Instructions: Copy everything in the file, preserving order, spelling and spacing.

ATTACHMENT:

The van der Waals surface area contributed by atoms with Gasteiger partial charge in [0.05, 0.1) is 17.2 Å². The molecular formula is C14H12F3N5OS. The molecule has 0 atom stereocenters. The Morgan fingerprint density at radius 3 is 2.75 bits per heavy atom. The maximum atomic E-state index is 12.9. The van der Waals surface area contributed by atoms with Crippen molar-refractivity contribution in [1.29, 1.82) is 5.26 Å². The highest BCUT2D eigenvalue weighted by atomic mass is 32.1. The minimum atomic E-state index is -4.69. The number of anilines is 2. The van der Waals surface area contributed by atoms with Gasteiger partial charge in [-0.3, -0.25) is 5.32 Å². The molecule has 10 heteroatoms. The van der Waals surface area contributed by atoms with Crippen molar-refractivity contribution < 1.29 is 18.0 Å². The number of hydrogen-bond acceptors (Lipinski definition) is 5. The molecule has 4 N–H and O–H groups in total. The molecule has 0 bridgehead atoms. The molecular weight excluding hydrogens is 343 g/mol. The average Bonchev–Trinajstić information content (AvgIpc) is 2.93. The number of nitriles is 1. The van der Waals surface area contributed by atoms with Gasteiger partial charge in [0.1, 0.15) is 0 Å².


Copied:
The van der Waals surface area contributed by atoms with Gasteiger partial charge in [0.05, 0.1) is 17.2 Å². The molecular formula is C14H12F3N5OS. The molecule has 0 atom stereocenters. The Morgan fingerprint density at radius 3 is 2.75 bits per heavy atom. The maximum atomic E-state index is 12.9. The van der Waals surface area contributed by atoms with Crippen molar-refractivity contribution in [1.29, 1.82) is 5.26 Å². The highest BCUT2D eigenvalue weighted by atomic mass is 32.1. The minimum atomic E-state index is -4.69. The number of anilines is 2. The van der Waals surface area contributed by atoms with Gasteiger partial charge in [-0.3, -0.25) is 5.32 Å². The molecule has 10 heteroatoms. The van der Waals surface area contributed by atoms with Crippen molar-refractivity contribution < 1.29 is 18.0 Å². The number of hydrogen-bond acceptors (Lipinski definition) is 5. The molecule has 4 N–H and O–H groups in total. The molecule has 0 bridgehead atoms. The molecular weight excluding hydrogens is 343 g/mol. The average Bonchev–Trinajstić information content (AvgIpc) is 2.93. The number of nitriles is 1. The van der Waals surface area contributed by atoms with Gasteiger partial charge in [0.1, 0.15) is 0 Å².